Staunton, August 16 – Vladimir Putin isn’t Lukashenka either in terms of the decay of his basis of support in the population, something widely recognized, or in terms of how he will respond to the events in Minsk, Vladimir Pastukhov says. If he were Lukashenka, he would crush the protesters by force; but that isn’t who Putin is, at least not yet.
Putin instead is someone who views Belarus with cold eyes and has at least two plans he will choose among depending on developments, the London-based Russian analyst says. If Lukashenka holds on, Putin will support him; if it looks like he is on the way out, the Kremlin leader will accelerate the process (mbk-news.appspot.com/sences/minskij-kollajder/).
Given that the latter course of events now appears the more likely although also the more complicated and expensive from Moscow’s point of view, Pastukhov argues, Putin may be moving toward the latest “upgrade” in his use of soft power, “from ‘managed democracy’ to ‘managed revolutions.’”
“One must not exclude the possibility that what is occurring in Belarus is an enormous experiment about the testing of new Russian political technologies for the transit of power,” Pastukhov says, given that “in Minsk, a large revolutionary collider has begun to work,” threatening both the regime and more immediately Lukashenka’s place at its top.
In this situation, one must be alive to the possibility that what Moscow will do may vary widely depending on circumstances. “Many suppose,” Lukashenka says, that Moscow wants to have Lukashenka remain in office but in a much weakened position and thus be forced to agree to the Kremlin’s demand for closer union between Belarus and Russia.
That may be what Putin wants and what he would like to see; but it is an approach that carries with it the risk that Belarus could develop in ways that would be even more unacceptable to the Kremlin in the direction of Ukraine without the characteristics Ukraine has that gave Putin the chance to intervene there.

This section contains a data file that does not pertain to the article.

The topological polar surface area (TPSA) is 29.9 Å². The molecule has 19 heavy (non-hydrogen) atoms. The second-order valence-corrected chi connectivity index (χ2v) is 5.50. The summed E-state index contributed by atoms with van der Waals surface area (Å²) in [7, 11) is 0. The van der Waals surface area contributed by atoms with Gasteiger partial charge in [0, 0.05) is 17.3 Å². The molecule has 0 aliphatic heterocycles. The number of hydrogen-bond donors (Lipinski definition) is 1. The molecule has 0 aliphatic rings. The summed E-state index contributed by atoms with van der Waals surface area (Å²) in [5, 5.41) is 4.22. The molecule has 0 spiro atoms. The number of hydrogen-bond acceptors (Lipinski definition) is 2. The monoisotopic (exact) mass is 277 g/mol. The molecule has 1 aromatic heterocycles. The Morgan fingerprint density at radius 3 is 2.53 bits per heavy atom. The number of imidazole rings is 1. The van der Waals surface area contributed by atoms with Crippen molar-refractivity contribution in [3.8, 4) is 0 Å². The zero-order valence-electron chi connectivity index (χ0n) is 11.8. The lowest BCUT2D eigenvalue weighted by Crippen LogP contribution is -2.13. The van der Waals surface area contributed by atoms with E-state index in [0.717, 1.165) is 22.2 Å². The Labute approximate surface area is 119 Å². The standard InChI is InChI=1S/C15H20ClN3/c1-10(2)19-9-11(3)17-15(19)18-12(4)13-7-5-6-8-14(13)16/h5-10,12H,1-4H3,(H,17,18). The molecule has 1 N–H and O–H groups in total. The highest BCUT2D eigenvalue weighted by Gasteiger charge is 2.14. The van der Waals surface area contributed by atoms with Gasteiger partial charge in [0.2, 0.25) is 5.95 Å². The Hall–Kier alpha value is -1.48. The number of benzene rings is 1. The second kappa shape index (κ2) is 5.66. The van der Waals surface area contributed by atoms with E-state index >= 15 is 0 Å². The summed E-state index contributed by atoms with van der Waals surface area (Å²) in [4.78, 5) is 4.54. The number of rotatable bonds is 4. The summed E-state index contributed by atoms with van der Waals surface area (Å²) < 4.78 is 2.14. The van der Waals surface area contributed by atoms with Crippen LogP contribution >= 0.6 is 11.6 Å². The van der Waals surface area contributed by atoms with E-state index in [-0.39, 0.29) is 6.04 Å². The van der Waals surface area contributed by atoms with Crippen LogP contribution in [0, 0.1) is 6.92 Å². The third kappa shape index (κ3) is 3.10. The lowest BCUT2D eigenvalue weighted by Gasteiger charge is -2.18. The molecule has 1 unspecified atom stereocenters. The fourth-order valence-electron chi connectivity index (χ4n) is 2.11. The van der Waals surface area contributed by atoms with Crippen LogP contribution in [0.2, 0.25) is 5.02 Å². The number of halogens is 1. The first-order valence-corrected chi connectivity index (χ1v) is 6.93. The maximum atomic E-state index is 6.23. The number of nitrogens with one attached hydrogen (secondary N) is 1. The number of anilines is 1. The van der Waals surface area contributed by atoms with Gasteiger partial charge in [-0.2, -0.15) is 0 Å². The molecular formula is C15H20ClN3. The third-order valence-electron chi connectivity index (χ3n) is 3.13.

“Moscow now cannot ignore the fact” that Lukashenka hasn’t been able to push the genie of revolt back into the bottle but instead has taken actions that have radicalized Belarusians against him. The spread of the protests beyond Minsk and especially the threats of strikes in ever more industries are especially worrisome to Putin.
They show that the revolution has deepened to the point that Lukashenka may not ever be able to come back. Most Russian commentators assume that Putin will weigh in on Lukashenka’s side lest things get worse because in Moscow, many fear that what is happening in Belarus now may be a dress rehearsal for what could happen in Russia in 2024.
But those who make that argument misunderstand the way the Kremlin thinks, the analyst says. “The collapse of Lukashenka’s regime is not something Moscow projects on itself but rather views as yet another problem: Plan A (support for Lukashenka) hasn’t worked. That means there is a need for Plan B (find something who will replace him).”
Putin has no particular love for Lukashenka. He views the Belarusian leader approximately the way Stalin did Mao, “with deep suspicion and antipathy.” Deciding whether to support him or not is business not personal. The Kremlin leader will wait and watch and then act “without any rules and complete cynicism.”
Plan A would be cheapest and easiest, but there are other plans; and “that means that Moscow at a critical moment could betray Lukashenka and place its bets on someone else.” How Putin will do this is difficult to predict. He may back some Belarusian force structure leader or he may back someone in new elections whose outcome he will work hard to fix.
The one thing Putin won’t do is respond in panic, Pastukhov says. He knows he has time and he will use it.